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A web resource, or simply resource, is any identifiable thing, whether digital, physical, or abstract.  Resources are identified using Uniform Resource Identifiers. In the Semantic Web, web resources and their semantic properties are described using the Resource Description Framework. 
The concept of a web resource has evolved during the web history, from the early notion of static addressable documents or files, to a more generic and abstract definition, now encompassing every 'thing' or entity that can be identified, named, addressed or handled, in any way whatsoever, in the web at large, or in any networked information system. The declarative aspects of a resource (identification and naming) and its functional aspects (addressing and technical handling) were not clearly distinct in the early specifications of the web, and the very definition of the concept has been the subject of long and still open debate involving difficult, and often arcane, technical, social, linguistic and philosophical issues.
In the early specifications of the web (1990–1994), the term resource is barely used at all. The web is designed as a network of more or less static addressable objects, basically files and documents, linked using uniform resource locators (URLs). A web resource is implicitly defined as something which can be identified. The identification serves two distinct purposes: naming and addressing; the latter only depends on a protocol. It is notable that RFC 1630 does not attempt to define at all the notion of resource; actually it barely uses the term besides its occurrence in URI, URL and URN, and still speaks about "Objects of the Network".
RFC 1738 (December 1994) further specifies URLs, the term 'Universal' being changed to 'Uniform'. The document is making a more systematic use of resource to refer to objects which are 'available', or 'can be located and accessed' through the internet. There again, the term resource itself is not explicitly defined.
The first explicit definition of resource is found in RFC 2396, in August 1998:
A resource can be anything that has identity. Familiar examples include an electronic document, an image, a service (e.g., "today's weather report for Los Angeles"), and a collection of other resources. Not all resources are network "retrievable"; e.g., human beings, corporations, and bound books in a library can also be considered resources. The resource is the conceptual mapping to an entity or set of entities, not necessarily the entity which corresponds to that mapping at any particular instance in time. Thus, a resource can remain constant even when its content---the entities to which it currently corresponds---changes over time, provided that the conceptual mapping is not changed in the process.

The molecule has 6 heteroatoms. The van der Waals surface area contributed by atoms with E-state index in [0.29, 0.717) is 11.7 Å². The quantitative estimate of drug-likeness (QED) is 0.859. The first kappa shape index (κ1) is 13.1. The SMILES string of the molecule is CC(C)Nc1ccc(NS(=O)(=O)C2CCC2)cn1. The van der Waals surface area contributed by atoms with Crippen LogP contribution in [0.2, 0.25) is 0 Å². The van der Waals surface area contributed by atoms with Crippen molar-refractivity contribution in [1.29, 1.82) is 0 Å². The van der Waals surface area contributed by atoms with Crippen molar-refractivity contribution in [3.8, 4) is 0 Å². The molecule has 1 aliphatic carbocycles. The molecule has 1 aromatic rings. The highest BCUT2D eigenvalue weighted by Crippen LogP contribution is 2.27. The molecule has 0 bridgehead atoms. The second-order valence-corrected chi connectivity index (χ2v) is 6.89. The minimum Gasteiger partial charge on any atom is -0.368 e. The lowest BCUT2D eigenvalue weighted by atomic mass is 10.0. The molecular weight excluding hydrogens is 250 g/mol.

Although examples in this document were still limited to physical entities, the definition opened the door to more abstract resources. Providing a concept is given an identity, and this identity is expressed by a well-formed URI (uniform resource identifier, a superset of URLs), then a concept can be a resource as well.
In January 2005, RFC 3986 makes this extension of the definition completely explicit: '…abstract concepts can be resources, such as the operators and operands of a mathematical equation, the types of a relationship (e.g., "parent" or "employee"), or numeric values (e.g., zero, one, and infinity).'
First released in 1999, RDF was first intended to describe resources, in other words to declare metadata of resources in a standard way. A RDF description of a resource is a set of triples (subject, predicate, object), where subject represents the resource to be described, predicate a type of property relevant to this resource, and object can be data or another resource. The predicate itself is considered as a resource and identified by a URI. Hence, properties like "title", "author" are represented in RDF as resources, which can be used, in a recursive way, as the subject of other triples. Building on this recursive principle, RDF vocabularies, such as RDFS, OWL, and SKOS will pile up definitions of abstract resources such as classes, properties, concepts, all identified by URIs.